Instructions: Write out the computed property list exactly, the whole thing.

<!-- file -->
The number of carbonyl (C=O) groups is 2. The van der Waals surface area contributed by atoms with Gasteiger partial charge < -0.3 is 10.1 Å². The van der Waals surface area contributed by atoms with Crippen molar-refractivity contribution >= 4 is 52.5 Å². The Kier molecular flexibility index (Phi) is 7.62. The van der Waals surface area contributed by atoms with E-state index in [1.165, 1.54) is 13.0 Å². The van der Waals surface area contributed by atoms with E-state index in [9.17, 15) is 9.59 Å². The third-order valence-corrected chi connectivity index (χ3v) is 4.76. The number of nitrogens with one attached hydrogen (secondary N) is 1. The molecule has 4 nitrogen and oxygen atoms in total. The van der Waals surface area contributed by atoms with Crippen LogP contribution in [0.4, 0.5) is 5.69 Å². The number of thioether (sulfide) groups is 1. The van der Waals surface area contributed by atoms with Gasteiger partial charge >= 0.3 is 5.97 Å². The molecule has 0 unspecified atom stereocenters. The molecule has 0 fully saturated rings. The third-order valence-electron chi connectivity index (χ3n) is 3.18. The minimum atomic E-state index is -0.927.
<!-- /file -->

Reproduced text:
The number of carbonyl (C=O) groups is 2. The van der Waals surface area contributed by atoms with Gasteiger partial charge < -0.3 is 10.1 Å². The van der Waals surface area contributed by atoms with Crippen molar-refractivity contribution >= 4 is 52.5 Å². The Kier molecular flexibility index (Phi) is 7.62. The van der Waals surface area contributed by atoms with E-state index in [1.165, 1.54) is 13.0 Å². The van der Waals surface area contributed by atoms with E-state index in [9.17, 15) is 9.59 Å². The third-order valence-corrected chi connectivity index (χ3v) is 4.76. The number of nitrogens with one attached hydrogen (secondary N) is 1. The molecule has 4 nitrogen and oxygen atoms in total. The van der Waals surface area contributed by atoms with Crippen LogP contribution in [0.4, 0.5) is 5.69 Å². The number of thioether (sulfide) groups is 1. The van der Waals surface area contributed by atoms with Gasteiger partial charge >= 0.3 is 5.97 Å². The molecule has 0 unspecified atom stereocenters. The molecule has 0 fully saturated rings. The third-order valence-electron chi connectivity index (χ3n) is 3.18. The minimum atomic E-state index is -0.927.